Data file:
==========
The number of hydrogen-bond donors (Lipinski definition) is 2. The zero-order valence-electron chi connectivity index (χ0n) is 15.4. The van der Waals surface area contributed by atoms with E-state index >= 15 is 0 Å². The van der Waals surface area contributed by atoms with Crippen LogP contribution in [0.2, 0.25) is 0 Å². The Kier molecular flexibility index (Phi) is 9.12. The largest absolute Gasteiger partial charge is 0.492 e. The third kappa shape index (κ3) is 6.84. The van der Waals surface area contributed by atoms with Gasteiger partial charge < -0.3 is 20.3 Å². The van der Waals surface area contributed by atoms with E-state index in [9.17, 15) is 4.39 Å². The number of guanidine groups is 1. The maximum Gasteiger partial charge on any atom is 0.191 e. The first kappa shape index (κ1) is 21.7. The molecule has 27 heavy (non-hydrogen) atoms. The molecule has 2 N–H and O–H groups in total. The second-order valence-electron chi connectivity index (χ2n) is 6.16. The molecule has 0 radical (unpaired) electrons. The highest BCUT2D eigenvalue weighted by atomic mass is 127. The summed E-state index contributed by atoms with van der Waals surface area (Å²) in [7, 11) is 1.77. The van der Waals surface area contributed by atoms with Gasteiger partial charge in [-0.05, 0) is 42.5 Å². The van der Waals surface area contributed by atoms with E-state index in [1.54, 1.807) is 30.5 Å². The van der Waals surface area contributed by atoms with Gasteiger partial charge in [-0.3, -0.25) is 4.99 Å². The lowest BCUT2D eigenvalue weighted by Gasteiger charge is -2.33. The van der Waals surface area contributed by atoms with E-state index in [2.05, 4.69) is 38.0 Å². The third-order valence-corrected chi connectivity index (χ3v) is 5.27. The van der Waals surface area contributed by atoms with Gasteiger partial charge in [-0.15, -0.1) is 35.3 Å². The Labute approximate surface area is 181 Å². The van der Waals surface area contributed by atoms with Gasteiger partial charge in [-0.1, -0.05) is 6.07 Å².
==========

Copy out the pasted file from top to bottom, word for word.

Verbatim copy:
The number of hydrogen-bond donors (Lipinski definition) is 2. The zero-order valence-electron chi connectivity index (χ0n) is 15.4. The van der Waals surface area contributed by atoms with E-state index >= 15 is 0 Å². The van der Waals surface area contributed by atoms with Crippen LogP contribution in [0.2, 0.25) is 0 Å². The Kier molecular flexibility index (Phi) is 9.12. The largest absolute Gasteiger partial charge is 0.492 e. The third kappa shape index (κ3) is 6.84. The van der Waals surface area contributed by atoms with Gasteiger partial charge < -0.3 is 20.3 Å². The van der Waals surface area contributed by atoms with E-state index in [9.17, 15) is 4.39 Å². The number of guanidine groups is 1. The maximum Gasteiger partial charge on any atom is 0.191 e. The first kappa shape index (κ1) is 21.7. The molecule has 27 heavy (non-hydrogen) atoms. The molecule has 2 N–H and O–H groups in total. The second-order valence-electron chi connectivity index (χ2n) is 6.16. The molecule has 0 radical (unpaired) electrons. The highest BCUT2D eigenvalue weighted by atomic mass is 127. The summed E-state index contributed by atoms with van der Waals surface area (Å²) in [7, 11) is 1.77. The van der Waals surface area contributed by atoms with Gasteiger partial charge in [-0.05, 0) is 42.5 Å². The van der Waals surface area contributed by atoms with E-state index in [1.54, 1.807) is 30.5 Å². The van der Waals surface area contributed by atoms with Gasteiger partial charge in [-0.3, -0.25) is 4.99 Å². The lowest BCUT2D eigenvalue weighted by Gasteiger charge is -2.33. The van der Waals surface area contributed by atoms with E-state index in [2.05, 4.69) is 38.0 Å². The third-order valence-corrected chi connectivity index (χ3v) is 5.27. The van der Waals surface area contributed by atoms with Gasteiger partial charge in [-0.15, -0.1) is 35.3 Å². The Labute approximate surface area is 181 Å². The van der Waals surface area contributed by atoms with Gasteiger partial charge in [-0.1, -0.05) is 6.07 Å².